Wednesday, December 25, 2013

Gratitude

Over the past few weeks I have been praying for a way to take in what I love about Christmas. Singing Christmas songs.  The lights and decorations.  The food.  Having my entire family together. And reflecting on the significance of having our Savior born in the most humble beginnings.

I looked at the news headlines about the homily Pope Francis gave last night, and true to my prediction, it was a message of acceptance and forgiveness.  The quote that stood out to me was the reminder that Jesus was all-powerful but he made himself vulnerable for us.  There is great strength in vulnerability; it is His vulnerability that redeems us.

In this blog I have made myself vulnerable by sharing all of the thoughts and feelings that I usually keep to myself.  After writing my post on forgiveness and reading people's responses, that was the most vulnerable I have felt thus far.

People who have never been depressed do not realize what a dark place it is to be in.  For example, "normal" people can make themselves happier by practicing gratitude, by reflecting on people who are less fortunate than themselves, by counting their blessings.  The assumption is that sadness and gratitude are mutually exclusive.

When you are depressed, your demons turn this well-meaning advice into further evidence that you are a bad person for being depressed because you are not able to snap out of it, despite all the things you have to be thankful for.  So it is especially difficult to practice gratitude when you are depressed because it often makes you feel worse.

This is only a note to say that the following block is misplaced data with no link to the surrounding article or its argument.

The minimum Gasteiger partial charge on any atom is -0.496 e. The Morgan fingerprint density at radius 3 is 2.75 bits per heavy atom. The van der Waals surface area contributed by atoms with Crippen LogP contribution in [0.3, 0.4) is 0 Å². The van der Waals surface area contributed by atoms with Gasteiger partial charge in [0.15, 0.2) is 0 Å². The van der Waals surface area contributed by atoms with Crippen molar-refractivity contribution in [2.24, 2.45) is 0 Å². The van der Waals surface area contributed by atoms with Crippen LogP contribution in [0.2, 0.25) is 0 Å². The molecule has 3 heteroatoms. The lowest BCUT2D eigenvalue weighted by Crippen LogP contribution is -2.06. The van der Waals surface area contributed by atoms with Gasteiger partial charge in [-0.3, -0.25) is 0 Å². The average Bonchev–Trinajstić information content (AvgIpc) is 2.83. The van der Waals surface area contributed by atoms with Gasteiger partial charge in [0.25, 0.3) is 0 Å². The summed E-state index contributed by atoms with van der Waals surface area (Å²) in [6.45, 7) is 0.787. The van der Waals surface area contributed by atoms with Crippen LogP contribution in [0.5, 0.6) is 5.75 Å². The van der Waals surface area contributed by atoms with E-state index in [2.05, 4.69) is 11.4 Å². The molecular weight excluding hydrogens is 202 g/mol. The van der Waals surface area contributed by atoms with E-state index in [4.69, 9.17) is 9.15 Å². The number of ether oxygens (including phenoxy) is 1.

However, my spiritual guru is the Franciscan Priest Richard Rohr, and one of the most helpful things that he emphasizes is that spirituality is not either/or, as we tend to think in Western religions. It is not good or bad, right or wrong.  Spirituality is both/and.  So I can practice gratitude and still be depressed.  They can both be true, and that's OK.

Today I am already thankful for many things.  I am thankful that the party wasn't as overwhelming as I feared it would be.  That the homily last night had a message that was meaningful to me.  That I've had meaningful conversations with two of my brothers, and in a few hours my other brother and his family will be here.  I am thankful for the friends who have already sent me texts to wish me Merry Christmas.

And I am thankful for this blog.  I think God gave me this blog because He knew that these next few months would be difficult.  So He gave me a way to share my pain, to reach out to others, and to ask for help.  It really is true that making ourselves vulnerable may be the most powerful thing we can do to experience love and connect with other people.  I think that this is what Jesus would want us to experience most of all on His birthday.

So I am thankful to all of you who have taken the time to read my blog on Christmas Day.  And I thank my friend Sharon for giving me the cartoon below.


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